The Tipton Daily Tribune from Tipton, Indiana on April 27, 1935 · Page 2
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The Tipton Daily Tribune from Tipton, Indiana · Page 2

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Tipton, Indiana
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Saturday, April 27, 1935
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Page 2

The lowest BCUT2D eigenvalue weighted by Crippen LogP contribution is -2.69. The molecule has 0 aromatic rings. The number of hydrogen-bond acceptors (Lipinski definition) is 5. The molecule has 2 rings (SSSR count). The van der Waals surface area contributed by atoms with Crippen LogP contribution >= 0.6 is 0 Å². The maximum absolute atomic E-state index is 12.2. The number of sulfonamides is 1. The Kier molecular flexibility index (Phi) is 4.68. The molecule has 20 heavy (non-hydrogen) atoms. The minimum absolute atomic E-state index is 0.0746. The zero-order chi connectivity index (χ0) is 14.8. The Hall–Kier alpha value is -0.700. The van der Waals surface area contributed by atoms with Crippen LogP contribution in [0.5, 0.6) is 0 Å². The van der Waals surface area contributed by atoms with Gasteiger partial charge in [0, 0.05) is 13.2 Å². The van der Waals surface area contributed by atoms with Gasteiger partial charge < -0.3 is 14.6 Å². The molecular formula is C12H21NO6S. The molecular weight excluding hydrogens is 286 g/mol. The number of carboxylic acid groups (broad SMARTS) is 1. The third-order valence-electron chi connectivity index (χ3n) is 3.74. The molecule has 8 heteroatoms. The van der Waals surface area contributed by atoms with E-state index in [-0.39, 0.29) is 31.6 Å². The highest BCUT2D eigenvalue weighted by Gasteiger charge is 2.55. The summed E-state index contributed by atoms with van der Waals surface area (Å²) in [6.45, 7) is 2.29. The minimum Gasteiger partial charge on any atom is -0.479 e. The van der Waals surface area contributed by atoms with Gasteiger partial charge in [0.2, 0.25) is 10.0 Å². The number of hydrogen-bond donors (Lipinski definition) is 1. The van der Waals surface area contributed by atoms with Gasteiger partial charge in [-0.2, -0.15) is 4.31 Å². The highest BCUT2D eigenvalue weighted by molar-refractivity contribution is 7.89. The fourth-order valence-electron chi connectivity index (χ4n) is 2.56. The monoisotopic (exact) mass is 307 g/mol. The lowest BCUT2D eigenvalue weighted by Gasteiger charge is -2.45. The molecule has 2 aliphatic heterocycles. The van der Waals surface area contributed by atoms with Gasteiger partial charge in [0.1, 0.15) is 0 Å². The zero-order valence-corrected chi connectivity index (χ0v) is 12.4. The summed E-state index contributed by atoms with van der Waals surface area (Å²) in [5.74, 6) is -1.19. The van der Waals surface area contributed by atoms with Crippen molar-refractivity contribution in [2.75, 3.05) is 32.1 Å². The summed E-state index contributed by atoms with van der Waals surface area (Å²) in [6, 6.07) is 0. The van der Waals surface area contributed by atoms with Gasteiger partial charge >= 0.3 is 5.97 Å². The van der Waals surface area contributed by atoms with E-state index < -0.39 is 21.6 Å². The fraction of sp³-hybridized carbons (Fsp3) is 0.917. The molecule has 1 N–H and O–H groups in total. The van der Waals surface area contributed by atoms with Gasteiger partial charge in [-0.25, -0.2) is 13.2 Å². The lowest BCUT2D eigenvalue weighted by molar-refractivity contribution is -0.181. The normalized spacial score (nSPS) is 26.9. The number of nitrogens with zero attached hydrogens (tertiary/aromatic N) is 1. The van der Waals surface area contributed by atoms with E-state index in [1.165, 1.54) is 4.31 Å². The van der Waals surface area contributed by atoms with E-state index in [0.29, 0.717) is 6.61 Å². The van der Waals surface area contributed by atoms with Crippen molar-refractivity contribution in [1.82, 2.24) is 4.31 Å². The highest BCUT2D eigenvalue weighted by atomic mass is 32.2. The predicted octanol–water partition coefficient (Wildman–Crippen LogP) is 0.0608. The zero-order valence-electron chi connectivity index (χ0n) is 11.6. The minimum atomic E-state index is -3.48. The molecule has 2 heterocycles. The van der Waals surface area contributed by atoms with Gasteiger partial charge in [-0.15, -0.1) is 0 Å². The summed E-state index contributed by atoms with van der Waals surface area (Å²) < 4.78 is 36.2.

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PAOB TWO y ••;• i THH TIPTW DilLT TRIBUiW r Is Still Your Bert Weapon _ j Infection in Chicks. Our Very Best All Buttermilk Chick Starter, per hundred A Good Balanced Ration for Growing Mash, per hundred Bowel $2.60 $2.20 Hobbs Grain Company BONUS BILL. Continued from Pago 1. continued in| the faith, often expressed, that Mr. Roosevelt would approve his plan. A plan of action to put ahead the bonus compromise became imperative late Friday afternoon' when Senator Bailey, following Senator Connally in condemnation of the anti-lynching bill, warned the senate in behalf of himself and southern colleagues that "we'll be here all summer" if necessary toi prevent its passage. INCREASE OF. Continued from Page 1. employment ;and payrolls. Weekly payrolls in March passed the level reported in any month since Jupe, 1931, Secretary Perkins announced. Factory employment in Ma'rcbxwa? at the highest point recorded since November, 1930, excepting April and May of last i ' •' year. ; The expansion reflected by these trends was more pronounced in ithe still-lagging durable goods manufacturing Indus- Robert Yohe. Ruby Heflln, Wayne Leroy CruII, Arthur McGuirej Eugene Swift, Robert Kane, Charles Stookey and Jane Ann House. Curtisville: Floyd Vanness, Edward Warren Jack, _ Harold Frederick Julius, Dorothy Ann Thomas, Meredith Leavell, Wilma J. Havens, Wilma Seal, Dolly Mae Bradburn, Wayne A. Doan and John Calloway. . tries, held b to recovery, able goods Miss Ttrkins. many to be the key than in the non-dur- group, according to THIRTY-ONE. Continued from Page 1. jorie HackeU, Phyllis Thornton, Doris Mae Gordon, Carlos Coe, Harold Goodman, Noble Harmon, TOMATOES or SPINACH No. 2 Cans 3 for 25c Blind Robins lOc pkg. SILVER PRICE. Continued from Page 1. ver buying program and inquiries as to what the treasury would pay for silver were met with, the reply, "we. don't know." Some observers believed the world silver markets had gotten out of the hands of the United States government- and that foreign speculators had purchased large silver stocks and were holding them for the 41.29 an ounce price set at the objective of the United States government's silver purchase program. Under the law the treasury is to buy silver until its stocks equal a third the value of the gold stocks, or until silver reaches $1.29 an ounce. At the present level of the gold stocks, about 1,250,000,000 ounces of silver are yet to be acquired by 'the treasury. Some clarification of the government's silver program was expected over the week-end after- officials have had an opportunity to get together and discuss the program. Mexico City, April 27.—Mexico today recalled all silver from circulation to meet the threat of a national crisis caused by the American silver buying policy. Provision was made for a cur- rency or paper and copper exclusively. A national silver reserve will be bunt up to back the paper pe». Exports of coins or bullion obtained by melting coins' was forbidden. All banks were closed- today while the government worked out details of its plans. It was indi cated that the peso would be pegged at about its recent normal level with the dollar—3.60 pesos to $1, or 27.78 cents a peso. Robert Lopez, chief assistant to Secretary of Treasury Narciso Basspls, sped to Washington by airplane, accompanied by Thomas H. Lockett, commercial attache of the American legation, to con- sutt United States treasury officials regarding the threatened crisis. It was one of the strange factors of international trade that the' situation was precipitated by an increase in the value of the peso to that where normally, in recent months, the peso has been worth about 27.78 cents, or 3.60 to the dollar, it rose yesterday to 30.80 cents, or only 3.30 to the dollar. Because the American treasury was buying silver at mounting prices, the value of the silver peso rose and because of its rise Mexican leaders saw the prospeci of loss of exports because Mexi can goods would be too high in dollars, loss of domestic trade be cause American goods could b sold more cheaply in Mexico than Mexican made goods, and loss o the increasingly profitable tour 1st trade because Mexican hole and entertainment prices woulc be too high for the visitors from the states. Further, it would be profitable to melt the silver peso, the stand ard of currency, for sale on the underminded the currency sys tern. LOVE TRIANGLE. Continued from Page 1. "tall 'blond man" answering th sailor's description, had arrivec in San -Diego by stage and had en gaged a taxicab for Agua Cal iente. The film- colony was shocked a; the investigation, at first direct ed on the theory the murder fol The mttbanim tbat deftts limit Only <M MfrlgtrotonHov« StftjnJtf ?iit tlSup tr*f rttzer Open, tabor, and compi*t«Tv waterr. Cua* do* tt twBU&. fettnf fcoto it* After. • All-Steal Cabin*** • gliding $hilv«j •twn- ' Cdnfrftl • ltft»Har4iohHna • ! • Long life, dependable performance and low operating cost far outweigh all other refrigerator features combined. Look to the mechanism /re/— if you would bay a refrigerator for luting performance. It determines how long and how well any refrigerator will serve you. Famous G-E lealed- In-steel mochantim Now In all 3 typest MonltorTopi.Flatopi and Uffeps. Pf dal Doer Optnw r Yf 94tattft lowed a financial dlipute between tbe yonnf designed disclosed a strange tween the two men, and Howard, quarrel be- over McDel- Hney Long la Big mitt, the sailor. Police also questioned Countess Rina de Liqporo, noted Italian musician and stage beauty, who was identified as the "countess mentioned in a telegram found among Wharton's belongings. Investigators, however, absolved toe countess i*'of any connection with the affair," and said the telegram was left there several years ago when; she occupied the apartment in which Wharton was slain. ' Police piece together bits of evidence gathered from Hollywood^'s "half world'! to build up fantastic drama j of inverted passions that began with a romantic cruising party during which Wharton and Howard picked up McDermitt. From there the setting changed to Wharton's luxurious studio apartment in the heart of the film colony's fashionable residential section, where McDermitt was to be their guest at a -dinner party. Police believed that!Wharton and i Howard quarrelled over the sailor during the dinner, and the chauffeur, in a rage, fired three shots into Wharton's chest and fled through a window. Then he went to the apartment of Henry E. Bolte", law professor and friend of Howard's, and fired two bullets into Bolte's back, attempted to flee and then turned the gun on himself, firing one slug into his brain. McDermitt, meanwhile, was believed to have become panic- stricken at the sudden turn of events, leaped through the window of Wharton's apartment, close on the heels oi Howard, and fled, finally making ! his way to the Mexican border! Bolte, near death iin a hospital, at first denied he knew Howard, but later admitted he and the former Annapolis student were acquaintances and police learned there had been finacial transactions between them.. Police attempted to learn more of the Wharton - Howard - sailer love triangle. ] An interior decorator revealed that Warton, Howard and a man who answered the I sailor's description visited his shop ou the afternoon preceding; the tragedy. Police said four persons found ir. a Laurel canyon, 1 "hideout"— said to be a retreat.' for neurotics —admitted they knew Wharton intimately. Their | names were said to be Lewis Qrocker, ReeJ aionhfe, Mrs. Jessie j Crocker and Joan Martin. i A woman, attorned in trousers, offered the information that "a ; ll tho boys knew Paul!." DES MOINES MEETING. at Re r actiqnary Meeting. Des Moines, la., ;April 27.—r Secretary oC Agriculture Henry Ai Wallace and Mordecai Ezeklel, AAA statistician, • would have been hanged in the' time of Moses for their economy ; of scarcity policy, Huey P. Long, Louisiana senator, said, today on his arrival to address 15,00(1 radical farmers. 1 ; L'ong renewed the discussion only briefly. "I don't see why there couldn't be a third :party," he said, "but it may be possible to clean up one of the old parties." Attacking. Wallace, who is bitterly crticieed by Milo Reno, Holiday head, Long; termed Wallace a "figurehead,": and said: "he merely signs tho documents the doctors^hove at him." he was expected to amplify his remarks in his regular' address. Long characterized the "economy of scarcity program" as a "crime" because he said it was "sinful to | destroy food, and everybody knows it." The "brain trusters," he asserted, got up a standard diet which, if followed by all persons in the nation, would result in a 20 per cent food shortage. Long adroitly sidestepped two counter attractions which, hac^ he accepted, might have antagonized the farmers he is her to address. He declined an invitation to speak before the Iowa leRislaturo, and refused to attend the relay carnival. : emphasize his intention i to obtain, action on these bills as rapidly as possible. . --•'.'' Each of the three measures face considerable opposition and possibly, delay in "congressional enactment. • The President remained in the White House today, putting the final touches on his address. The talk will be given at 10 p. m.— EST—tomorrow. Mr. Roosevelt also continued his work on the relief program. While the framework of the administration plan for spending the money has been announced a huge mass of details remain to be acted upon the White House announced the National Resources Board would be represented on the Allottment Board and that Frederic Delano, the President's uncle, had been designated as the representative. UP.' LEADERS TO LIFE Political Activity Is Boiling and Finances Are in Better Shape. FLETCHER GETS HELP WILL HOLD EXAMINATION". GERMANY! HAS. Continued from; Page 1. has notified Great Britain that she intends to build a fleet of submarines, it was said on reliable i authority today. ; At the same timej it was revealed that Germany has warned British aviators to j keep away from prohibited areas under pain of severe penalty. ' So worried is the government over the submarine jnews, it was understood, that the! cabinet will discuss the situation land probably not only consult Frafice and Italy hut cancel proposed informal naval limitation talks with Germany. Construction of submarines is forbidden absolutely' to Germany by the Versailles treaty. Such construction'would mean that Germany has openly violated all the military clauses of the treaty—army, air and navy. The warning to aviators was interpreted as a blunt jdemand that foreign airmen keep, away from the areas where Germany Is preparing for its big army and its air force. News of this warning came • from the air ministry in a warning to aviators which said: "Official notificatlo) has been received that Unite! Kingdom aircraft have recently infringed regulation's when flying over German territory, and pilots ; are warned that severe treasures are likely to be taken!in case of any further Infringement.' | Pilots were reminded that;,before going abroad iner should acquaint themselves jwi ala _ regulations of the CO mtrleg purpose to visit. 1 , i (Hy United Pressl. Des Moines, April 27".—Senator Huey Long advanced his appealing share-our-wealth crusade from the tall cane of Louisiana to the tall .corn of Iowa today in a journey freely interpreted as his bid for agricultural support in a 1936 political insurrection. ( The Louisiana dictator addressed an estimated 15,000 radical farmers this afternoon in the ampitheater of the state fair grounds, less than four miles from the home of Secretary of Agriculture Henry A. Wallace, whom he described this week as "the ignoramus of Iowa." : His appearance was sponsored by the National Farmers Holiday Association', the group which organized two violent farm strikes and whole-heartedly advocates a liberal third party to defeat President Roosevelt. '•• The Rev' Charles E. Coushlin, Detroit radio priest, ; took a bit of the spark !out of the Holiday group's convention yesterday by denying statements of its leaders that he would be represented on Long's forum today by A. Ralph Burton, his Washington attorney, as his personal agent. Father Coughlin said he had not designated -Burton in such capacity and 'intended to remain a "teacher" rather than become a political leader. ' Burton commented ; after hearing the statement, however, that "each uuit;can meet on common ground. A iwelding into a politi cal party with a common name is perhaps necessary. But these groups, all of them united in their determination to end what we have and a ! conviction tha: other methodds must be tried, could present a united front by endorsing a common candidate." The Farmers Holiday Association was represented by delegations from ,27 states. Applirations for Position of I'ost- inaster at Michiguntown. Notice has been received that applications for the appointment of post master of the Michigantown office will be accepted up to May 10. The office is now in' charge 01 Mrs. Effio Heaton, who was appointed to fille the vacancy caused by the death of George Merritt Following the closing of the period for filing applications, tinu and place for holding the examination will be announced. Will Leave Tipton. Mr. and Mrs. Denney Smith who have been residing in the Langan property on Columbia Ave., are moving to Frankfort Monday, Mr. Smith's run on th Nickel Plate railroad being be' tween Frankfort and Muncie. Th run formerly was between Tipton and- Muncie. Mr. and Mrs. Smith have been residents of Tipton for the past six years and have many friends here who will regret to see them leave the city. They came hi re j from Lima, O., when Mr. Smitl j who is an engineer took the Muncie local job. LIOUOR LICENSE. FIRJESIDE TALK. President Will Discuss His "Must" Program. '. Washington. 'April 27.—President Rooseyelt's fireside address to the nation tomorrow night will outline highlights of the administration program remaining before congress in-addition to discussing work relief/the White House revealed today. Mr. Roosevelt, it was learned, will presentj his views on' extension of the JNRA, social security, and utilities regulation. He also will explain jfn detail how the »4,880.000,000 plan it,o t put the idle back tot work will be operated. '} : • : i I • i inclusion Of the measures pend- injr before cbngress In the President's ,addr|sa i wafr jbellevad'v to Continued from Page 1. regular meeting last Wednosda; night took no action in the matter and failure to pass an ordinance consenting to the sale ol liquor, means no license can be issued. Permission to sell liquor by the drink in Tipton rests with the city council entirely. At the last meeting the council was confronted with a delegation headed by Rev. John Ward Rose and a. petition containing several hundreil names was presented. This petition asked the council: to refrain from passing the consenting ordinance. If the council later decides to pass the ordinance, it is certain the dry element in Tipton will wage strong opposition. At the present time the council is marking time. State Excise Administrator Fry in announcing the schedule of license fees made the announcement that no license would be issued unless gross income tax has been paid by the applicant. In fixing the license'fees the amount was calculated on a basis of population, the greater the population in any city in the county, the more the cost of the license. In this computation Tinton and Hamilton county both pay 5725. Clinton county places will pay a license fee of $775 and places in Madison county will pay a license of $900. Howard county dealers will pay SS25. * ** METHODISES. Continued from Pago 1. all pastors have had Inost successful years, and have- been receiving the heartiest coroperation from their congregations. • Pastors of surrounding churches who will attend the conference- are as folloWs: Rov. M. C. Morrow, Goldsmith; Rev.-Jj-C. Bean, Kemptonj R^v. J. T. Frpst, Windfall; Rev. CKJ W. Thomas,, Sharps- vlile; Rev. Ralph Davlson, Hobbs, and Rev. H. M. Thraiheiv Atlanta. ; • .;' i . i •T • •, j! «.«. .; > i '• Visiting in Tipton. (By Cniteil Press). Washington, April 27. — Political activity boiled on a half- dozen fronts today, with Republicans preparing an intensive fundraising campaign and independent movements springing into life around the Long and Coughlin banners. Huey Long went west to raise a rallying cry around h^s share- our-wealth drive today at Des Moines. The repercussions of th? political outburst of Father Charles E. Coughlin ebbed across the land. The Republican national committee strengthened its Washington organization in preparation for its efforts to swell its campaign chest to war-time proportions. Democrats, involved in administration details centering around the work-relief program and thf congressional outlook, counted upon" constructive results toward economic recovery as their best campaign material. The Republican effort to raise campaign funds was revealed as a result of the transfer of John D. M. Hamilton, red-haired Republican national committeeman for Kansas, to the Washington office. Hamilton, vigorous representative ot mid-Western. Republicanism, was expected to help Chairman Henry P. Fletcher in a campaign to build the party coffers to the financial strength necessary for a campaign year. There has been considerable opposition to. Fletcher's cl'iyr- manship, notably from such Republicans as Borah of Idaho. .Xye of North Dakota and McNary of Oregon. • . . Those cooperating with Fletf.-h- 'er, however, pointed out that he has erased some S200,uOO of tho party's deficit and has brought the Republican organization back to an even financial keel after it had slanted toward the debit side 'for years. Republican leaders expressed some divergence of views about the -Hamilton appointment. • Long's speech at Des Moines is expected to be another of his efforts at discrediting President Roosevelt. If he can inflame the Mid-West against the new deal he will have accomplished a major part of his purpose of alienating the nation against the Roosevelt administration. '. t'oughlin's organized entry into national politics drew an unexpected and bitter reaction in the senate. 12 Years Ago McCreiiry Services. Funeral services were conducted at tho Leatherman funeral homo Friday afternoon for little William' Ray ((Billy) McCreary, three - year - old son of Mr. and Mrs. Donald McCreary, of Lima, O.I whose death occurred Wednesday at Indianapolis. Many beautiful floral tributes surrounded the little body, expressing the heartfelt sympathy ot" all; for the bereaved family. Rev. John Ward iRpse conducted the services, afte,r which burial was in : Fairview cemetery. April 27th. County Treasurer Hughes and; his deputies took in over ?S,000 at the office windows. *. *- * Mrs. Garnett Dunn, daughter of the late Roe Hoover was recovering from an operation at an! Indianapolis hospital. * * * The fire department made a run to the rea'r of the Golden Rule store fire having started in a. coal shed. * * * Miss Georgia Carson closed her school at Plum Grove, Trustee Fred Recobs and County Superintendent George Spencer giving; talks. * * * Miles Hutto came near severing tho end of his forefinger with a saw which jumped while he was ripping a board. * * * The will of the late Mrs. William J. Miner was filed for pro- hate in the Tipton circuit court. * * * William F. Smith was elected superintendent of the Elwood school for the coming year he having been teaching there since 191S. * * « Members of the Goldsmith and Hopewell Methodist churches gave a surprise reception to Rev. and Mrs. C. E. Dunlap and family. «• » Card of Thanks. Wo wish to express our sincere thanks and appreciation to our many friends and neighbors for the many kindnesses shown during the long sickness and after the death of our darling son, William Ray McCreary. vJe wish" to personally thank Rec. ~3. W. Rose for his message of comfort; Mr. Leatherman and Mr. Morris the funeral directors, Mrs. H. V. Morris for the excellent solos; the casket bearers and flower bearers and all who expressed their lovo and sympathy in the beautiful floral tributes. — Mr. and Mrs. Donald McCreary. Moved to South West Street. Mr. and Mrs. William Thomas who operate the cream station on Court street have moved from 116 West Adams street to property at 231 South West street. Mr. and Mrs. Lloyd Maines of this city, left Friday night for Ft. Sheridan, 111., to spend the week with Lieutenant and Mrs. Joe F. Surratt, former Tipton residents. Tribune Want Ads Pay. GOTO high school IN TOUR spare time at home, acquire a modern high school education. Free catalog. Intornational Carreip»o<l«»M Seho«l» Bex I3BI, Scrantwi..Pnna. PIMM lend full Information about courw checkt il: DHlBh School SuDltrtt D Brad* School SntjMtl i . O Flrat Y«ar Colle«« CG»d En«li»H . ,. .Vl Pettijohn uFneral. Several Tipton residents were at i Arcadia Saturday afternoon whlero they attended funeral ser- vipes for Mrs. Nancy Pettijohn ot Arcadia, whose death occurred Wednesday, at Noblesvillc. Services were conducted at the In Arcadia, with burial in the Dunkard cemetery there. Change; of Be ildence. r, and Mrs. have for:some -rr - - AvL *£****? Seward Bristow time resided , moved Sat- 448 North Jack Cunningham, -Representative* 1834 S. Adams St., Marion, Ind. " INVITING 'i \olan Tidier, 420 Green Street ~ As a guest or The! Tiptoa Daily * Tribune at the ;New ; Hits'" 5 Theatre to witness * "WHEN A ilAN'jS A MAV J Explanation: 'This 'invitation, is? not transferable and is'good only J for the party whoseiname and ad-dress appear above.- . The party * named- above. accompanlW'by a* member of his family or »: ftlend ". should present thi* Unction: stig the Riti door the '—^^ — * regular admission ISi y- : &i THE TIPTON DAIW EnUred a* Second- the Po8tolpcj>.. 3 Ramsay